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Origins of American Government Chapter 2

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1 Origins of American Government Chapter 2
Section 1 – The Colonial Period Section 2 - Uniting for Independence Section 3 – The Articles of Confederation Section 4 – The Constitutional Convention

2 The Colonial Period English Political Heritage- Limited Government –
Magna Carta (1215) reinforced rule of law, prohibited loss of life, liberty & property except according to law Petition of Right (1628) limited king’s power, - no taxation without Parliament’s consent, - no imprisonment w/out just cause, - no housing of troops in homes w/out consent of owner Chapter 2, Sect. 1

3 English Political Heritage-
Limited Government (cont’d)– English Bill of Rights (1688) - No divine right to rule - Need Parliament’s consent to suspend laws, levy taxes, or maintain Army - Monarch can’t intervene in Parliamentary elections - Right to fair & speedy trial by jury of peers - People not subject to cruel & unusual punishments Chapter 2, Sect. 1

4 Representative Government
-Elected representatives carry on the government -Colonists familiar with English Parliament Upper Chamber – House of Lords (Aristocracy) Lower Chamber - House of Commons (Merchants, property owners) -Ideas of John Locke popular in colonies Two Treatises on Government , often referred to as “Textbook of the American Revolution” Chapter 2, Sect. 1

5 Government in the Colonies
Most colonial governments had: Written constitution Elected legislature Separation of powers from chief executive Early Written Constitutions Mayflower Compact – (1620) written agreement for governance Great Fundamentals – (1636) Massachusetts Bay Colony, 1st basic system of laws Fundamental Orders of Connecticut – (1639) 1st formal constitution in America, plan for gov’t with means for election of governor, judges, & representatives Chapter 2, Sect. 1

6 Government in the Colonies
Colonial Legislatures Virginia House of Burgesses (1619) – 1st legislature in America Most other colonies followed Most colonial governments applied the principle of Separation of Powers Chapter 2, Sect. 1

7 Uniting for Independence
Colonies growing independence, allowed much self-rule by Britain High cost of French & Indian War caused Britain to tighten rule & Extract more in taxes on tea, sugar, glass, paper, etc. Stamp Act (1765) – 1st direct tax on colonists, taxed legal documents, Pamphlets, newspapers, dice & playing cards – resulted in Boston Tea Party Intolerable Acts – passed in retaliation for Boston Tea Party, closed Boston Harbor, withdrew self government for Massachusetts All geared to increase Revenue Chapter 2, Sect. 2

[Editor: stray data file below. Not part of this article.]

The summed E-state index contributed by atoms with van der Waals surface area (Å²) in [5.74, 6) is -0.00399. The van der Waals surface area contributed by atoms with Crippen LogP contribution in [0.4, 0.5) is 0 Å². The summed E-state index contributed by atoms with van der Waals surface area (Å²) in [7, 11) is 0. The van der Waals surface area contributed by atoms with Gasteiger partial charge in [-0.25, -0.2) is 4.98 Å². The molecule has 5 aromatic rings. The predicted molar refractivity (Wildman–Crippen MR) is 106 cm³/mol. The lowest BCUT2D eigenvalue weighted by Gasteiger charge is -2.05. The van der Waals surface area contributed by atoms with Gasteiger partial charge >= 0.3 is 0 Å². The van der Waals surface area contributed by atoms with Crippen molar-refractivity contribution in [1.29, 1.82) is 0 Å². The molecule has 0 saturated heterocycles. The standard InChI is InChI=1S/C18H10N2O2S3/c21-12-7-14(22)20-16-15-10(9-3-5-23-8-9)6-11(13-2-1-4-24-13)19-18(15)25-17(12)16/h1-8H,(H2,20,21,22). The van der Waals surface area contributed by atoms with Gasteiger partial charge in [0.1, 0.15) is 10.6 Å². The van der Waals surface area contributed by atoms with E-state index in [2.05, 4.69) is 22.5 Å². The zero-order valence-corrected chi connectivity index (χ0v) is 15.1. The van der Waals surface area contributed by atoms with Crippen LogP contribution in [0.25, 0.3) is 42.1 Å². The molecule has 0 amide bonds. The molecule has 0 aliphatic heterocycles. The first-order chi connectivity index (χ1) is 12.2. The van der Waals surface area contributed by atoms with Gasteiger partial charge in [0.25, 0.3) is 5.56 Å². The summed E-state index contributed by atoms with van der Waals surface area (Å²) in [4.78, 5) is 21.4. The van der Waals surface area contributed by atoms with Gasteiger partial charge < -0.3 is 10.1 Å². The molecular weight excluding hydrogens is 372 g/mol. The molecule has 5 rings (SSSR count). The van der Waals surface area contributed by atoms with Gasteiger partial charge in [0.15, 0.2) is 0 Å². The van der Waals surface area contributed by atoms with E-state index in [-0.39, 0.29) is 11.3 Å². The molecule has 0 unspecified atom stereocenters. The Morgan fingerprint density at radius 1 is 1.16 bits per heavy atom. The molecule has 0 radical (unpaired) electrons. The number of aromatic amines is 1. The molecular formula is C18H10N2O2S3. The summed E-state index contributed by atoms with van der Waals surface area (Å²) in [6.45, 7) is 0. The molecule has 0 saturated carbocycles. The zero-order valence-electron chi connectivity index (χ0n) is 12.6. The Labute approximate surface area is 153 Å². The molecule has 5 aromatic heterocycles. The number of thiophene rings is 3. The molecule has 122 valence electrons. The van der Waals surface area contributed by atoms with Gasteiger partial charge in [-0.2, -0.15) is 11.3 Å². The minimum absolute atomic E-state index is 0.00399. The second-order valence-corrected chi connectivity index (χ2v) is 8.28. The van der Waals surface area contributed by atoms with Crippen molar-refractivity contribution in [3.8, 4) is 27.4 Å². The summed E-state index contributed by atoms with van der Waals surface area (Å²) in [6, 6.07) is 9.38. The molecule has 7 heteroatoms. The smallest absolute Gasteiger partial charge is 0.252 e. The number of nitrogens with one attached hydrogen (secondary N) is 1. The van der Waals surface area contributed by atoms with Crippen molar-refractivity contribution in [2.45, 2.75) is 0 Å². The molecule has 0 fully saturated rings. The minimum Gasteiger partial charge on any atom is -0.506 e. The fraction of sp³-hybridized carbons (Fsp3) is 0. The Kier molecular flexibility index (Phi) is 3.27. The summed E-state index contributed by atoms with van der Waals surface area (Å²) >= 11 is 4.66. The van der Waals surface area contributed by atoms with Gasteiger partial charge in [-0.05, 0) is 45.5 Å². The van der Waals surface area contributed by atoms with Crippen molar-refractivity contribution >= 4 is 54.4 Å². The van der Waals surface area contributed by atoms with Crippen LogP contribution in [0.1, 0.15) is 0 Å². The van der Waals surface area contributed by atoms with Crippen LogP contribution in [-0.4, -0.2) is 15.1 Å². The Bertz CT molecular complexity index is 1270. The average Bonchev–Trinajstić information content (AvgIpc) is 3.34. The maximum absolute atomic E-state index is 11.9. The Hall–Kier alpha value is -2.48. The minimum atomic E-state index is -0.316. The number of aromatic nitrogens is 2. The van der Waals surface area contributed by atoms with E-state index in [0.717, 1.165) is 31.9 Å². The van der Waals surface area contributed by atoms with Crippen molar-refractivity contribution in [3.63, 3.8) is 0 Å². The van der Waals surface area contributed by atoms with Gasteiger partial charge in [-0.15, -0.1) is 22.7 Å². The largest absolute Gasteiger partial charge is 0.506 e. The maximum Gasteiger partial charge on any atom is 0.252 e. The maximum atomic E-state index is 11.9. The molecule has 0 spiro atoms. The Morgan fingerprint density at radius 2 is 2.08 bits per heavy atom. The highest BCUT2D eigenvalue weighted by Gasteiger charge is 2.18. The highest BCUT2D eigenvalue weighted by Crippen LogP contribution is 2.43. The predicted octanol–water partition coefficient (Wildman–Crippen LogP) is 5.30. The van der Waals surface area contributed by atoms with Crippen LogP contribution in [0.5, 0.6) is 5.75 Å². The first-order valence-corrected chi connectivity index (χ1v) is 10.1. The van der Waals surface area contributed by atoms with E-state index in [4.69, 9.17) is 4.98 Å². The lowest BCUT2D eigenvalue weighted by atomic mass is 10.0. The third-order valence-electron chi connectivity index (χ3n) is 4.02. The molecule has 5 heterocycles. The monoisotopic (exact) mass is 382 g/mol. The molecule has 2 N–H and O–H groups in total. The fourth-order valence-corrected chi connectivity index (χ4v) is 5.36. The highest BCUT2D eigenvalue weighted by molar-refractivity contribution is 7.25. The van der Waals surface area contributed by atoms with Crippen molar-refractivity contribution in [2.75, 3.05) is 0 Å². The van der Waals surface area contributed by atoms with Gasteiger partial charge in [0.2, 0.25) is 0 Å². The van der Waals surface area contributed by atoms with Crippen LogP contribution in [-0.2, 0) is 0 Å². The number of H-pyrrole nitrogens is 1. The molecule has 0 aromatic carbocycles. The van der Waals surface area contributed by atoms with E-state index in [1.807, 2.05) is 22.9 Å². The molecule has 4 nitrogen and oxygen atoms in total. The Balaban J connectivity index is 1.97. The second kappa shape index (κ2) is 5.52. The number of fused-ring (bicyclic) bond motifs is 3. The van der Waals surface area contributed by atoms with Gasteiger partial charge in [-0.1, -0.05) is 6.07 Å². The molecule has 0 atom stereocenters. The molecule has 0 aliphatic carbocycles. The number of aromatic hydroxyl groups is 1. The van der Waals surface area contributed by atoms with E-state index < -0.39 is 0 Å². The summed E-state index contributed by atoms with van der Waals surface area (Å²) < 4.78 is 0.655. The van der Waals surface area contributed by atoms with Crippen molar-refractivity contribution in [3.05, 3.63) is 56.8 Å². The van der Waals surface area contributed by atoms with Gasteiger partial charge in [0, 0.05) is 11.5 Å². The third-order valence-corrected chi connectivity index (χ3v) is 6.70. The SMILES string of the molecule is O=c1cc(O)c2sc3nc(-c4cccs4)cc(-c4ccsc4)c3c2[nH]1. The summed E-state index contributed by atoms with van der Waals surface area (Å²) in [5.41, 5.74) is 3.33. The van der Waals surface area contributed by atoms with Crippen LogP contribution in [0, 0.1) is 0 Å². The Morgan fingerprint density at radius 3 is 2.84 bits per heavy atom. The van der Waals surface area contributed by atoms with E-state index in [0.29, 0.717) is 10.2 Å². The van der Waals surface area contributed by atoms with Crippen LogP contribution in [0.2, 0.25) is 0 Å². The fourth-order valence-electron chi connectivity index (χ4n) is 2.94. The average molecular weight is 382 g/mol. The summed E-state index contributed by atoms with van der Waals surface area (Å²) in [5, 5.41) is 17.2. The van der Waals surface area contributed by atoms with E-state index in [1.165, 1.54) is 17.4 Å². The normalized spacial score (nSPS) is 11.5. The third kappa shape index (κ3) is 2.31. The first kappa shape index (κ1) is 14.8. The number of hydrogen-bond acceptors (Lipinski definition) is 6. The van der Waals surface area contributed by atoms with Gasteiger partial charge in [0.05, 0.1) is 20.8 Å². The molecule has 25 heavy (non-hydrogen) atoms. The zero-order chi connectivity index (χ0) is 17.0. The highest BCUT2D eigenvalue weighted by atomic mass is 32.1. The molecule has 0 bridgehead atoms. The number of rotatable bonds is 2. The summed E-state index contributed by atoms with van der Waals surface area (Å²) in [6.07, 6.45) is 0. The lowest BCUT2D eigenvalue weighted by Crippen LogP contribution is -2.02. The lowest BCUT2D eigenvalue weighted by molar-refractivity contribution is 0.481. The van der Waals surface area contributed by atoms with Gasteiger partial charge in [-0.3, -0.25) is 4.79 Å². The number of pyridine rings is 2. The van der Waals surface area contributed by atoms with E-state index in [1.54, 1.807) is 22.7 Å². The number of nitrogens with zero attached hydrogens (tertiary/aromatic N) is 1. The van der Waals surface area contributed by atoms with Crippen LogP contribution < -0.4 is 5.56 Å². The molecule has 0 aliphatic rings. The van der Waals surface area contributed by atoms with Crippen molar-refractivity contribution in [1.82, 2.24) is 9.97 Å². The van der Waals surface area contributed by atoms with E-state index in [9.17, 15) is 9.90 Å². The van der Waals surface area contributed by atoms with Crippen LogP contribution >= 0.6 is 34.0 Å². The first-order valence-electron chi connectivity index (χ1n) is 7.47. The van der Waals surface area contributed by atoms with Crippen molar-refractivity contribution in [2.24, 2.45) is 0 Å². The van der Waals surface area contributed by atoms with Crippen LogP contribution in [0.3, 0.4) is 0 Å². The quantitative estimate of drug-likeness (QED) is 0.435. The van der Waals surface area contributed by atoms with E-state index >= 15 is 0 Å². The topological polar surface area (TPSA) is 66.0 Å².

8 Uniting for Independence
Albany Plan of Union (1754)- Proposed by Ben Franklin, rejected Because too much power given to Assembly of 13 colonies Committees of Correspondence – colonists banded together to urge resistance to the taxation 1st Continental Congress (1774)- proposed embargo against British goods, discussion of rebellion growing 2nd Continental Congress (1775)- assumed unity of colonies & Acted as a central government during Revolution Chapter 2, Sect. 2

9 Uniting for Independence
Declaration of Independence – (July 4, 1776) Incorporated key elements from John Locke, authored by Thomas Jefferson, w/input from John Adams & Ben Franklin 3 part statement – Purpose & description of basic rights List of complaints against King George III Statement of determination to separate from England Colonies begin to think of themselves as “states” and some draft constitutions (7 with a Bill of Rights) Chapter 2, Sect. 2

10 Articles of Confederation
Plan for government ratified by the states 1781 -unicameral legislature (one house) -each state had one vote -representatives picked by their state’s legislature -no executive branch -no federal judiciary Limited Powers to 1- make war & peace 6- appoint senior officers 2- send & receive ambassadors 7- fix standards (wghts & meas.) 3- enter into treaties 8- regulate Indian affairs 4- raise & equip a navy 9- establish Post Office 5- maintain army(troops from states) 10- decide interstate disputes Chapter 2, Sect. 3

11 Articles of Confederation
Weaknesses- No power to levy taxes on Individuals (Could only borrow or beg) No power to regulate trade No power to enforce its own laws All laws needed approval of 9 out of 13 states (each state only 1 vote) Amending the articles required unanimous consent No executive branch No judicial branch Chapter 2, Sect. 3

12 Articles of Confederation
Achievements- Northwest Ordinance of 1787 Got states to cede western territories claimed to the central gov’t. Established equal bases for entry into statehood of new territories Peace Treaty with Great Britain, 1783 Congress established depts. of Foreign Affairs, War, Marine, and Treasury; each with their own permanent secretary Chapter 2, Sect. 3

13 Articles of Confederation
Need for Stronger Gov’t. - States dispute boundary line, state to state tariffs States began to deal directly with foreign gov’ts. DEBT, owed American soldiers for Revolution, owed foreign gov’ts., Owed for ongoing operations of gov’t. (ex. Defense) - Economic depression led to Shay’s Rebellion 1787 Annapolis Convention All states invited, only 5 attended; to discuss problems with commerce Chapter 2, Sect. 3

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